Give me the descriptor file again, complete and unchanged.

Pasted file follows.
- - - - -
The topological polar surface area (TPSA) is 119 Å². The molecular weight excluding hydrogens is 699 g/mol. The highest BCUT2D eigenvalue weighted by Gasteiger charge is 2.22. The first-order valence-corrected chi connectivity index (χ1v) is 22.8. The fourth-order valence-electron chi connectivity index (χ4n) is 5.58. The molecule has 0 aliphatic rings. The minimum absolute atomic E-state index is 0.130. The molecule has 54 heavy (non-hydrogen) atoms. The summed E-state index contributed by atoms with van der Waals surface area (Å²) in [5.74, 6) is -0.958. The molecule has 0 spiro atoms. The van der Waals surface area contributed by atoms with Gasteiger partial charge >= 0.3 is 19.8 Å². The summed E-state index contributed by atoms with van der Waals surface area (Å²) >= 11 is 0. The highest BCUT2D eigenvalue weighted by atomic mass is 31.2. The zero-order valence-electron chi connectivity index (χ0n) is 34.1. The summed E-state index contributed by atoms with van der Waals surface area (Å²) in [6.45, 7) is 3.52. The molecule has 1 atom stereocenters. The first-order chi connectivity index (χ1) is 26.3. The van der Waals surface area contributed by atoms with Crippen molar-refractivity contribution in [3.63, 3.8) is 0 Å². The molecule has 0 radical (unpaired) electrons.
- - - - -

The topological polar surface area (TPSA) is 119 Å². The molecular weight excluding hydrogens is 699 g/mol. The highest BCUT2D eigenvalue weighted by Gasteiger charge is 2.22. The first-order valence-corrected chi connectivity index (χ1v) is 22.8. The fourth-order valence-electron chi connectivity index (χ4n) is 5.58. The molecule has 0 aliphatic rings. The minimum absolute atomic E-state index is 0.130. The molecule has 54 heavy (non-hydrogen) atoms. The summed E-state index contributed by atoms with van der Waals surface area (Å²) in [5.74, 6) is -0.958. The molecule has 0 spiro atoms. The van der Waals surface area contributed by atoms with Gasteiger partial charge >= 0.3 is 19.8 Å². The summed E-state index contributed by atoms with van der Waals surface area (Å²) >= 11 is 0. The highest BCUT2D eigenvalue weighted by atomic mass is 31.2. The zero-order valence-electron chi connectivity index (χ0n) is 34.1. The summed E-state index contributed by atoms with van der Waals surface area (Å²) in [6.45, 7) is 3.52. The molecule has 1 atom stereocenters. The first-order chi connectivity index (χ1) is 26.3. The van der Waals surface area contributed by atoms with Crippen molar-refractivity contribution in [3.63, 3.8) is 0 Å². The molecule has 0 radical (unpaired) electrons.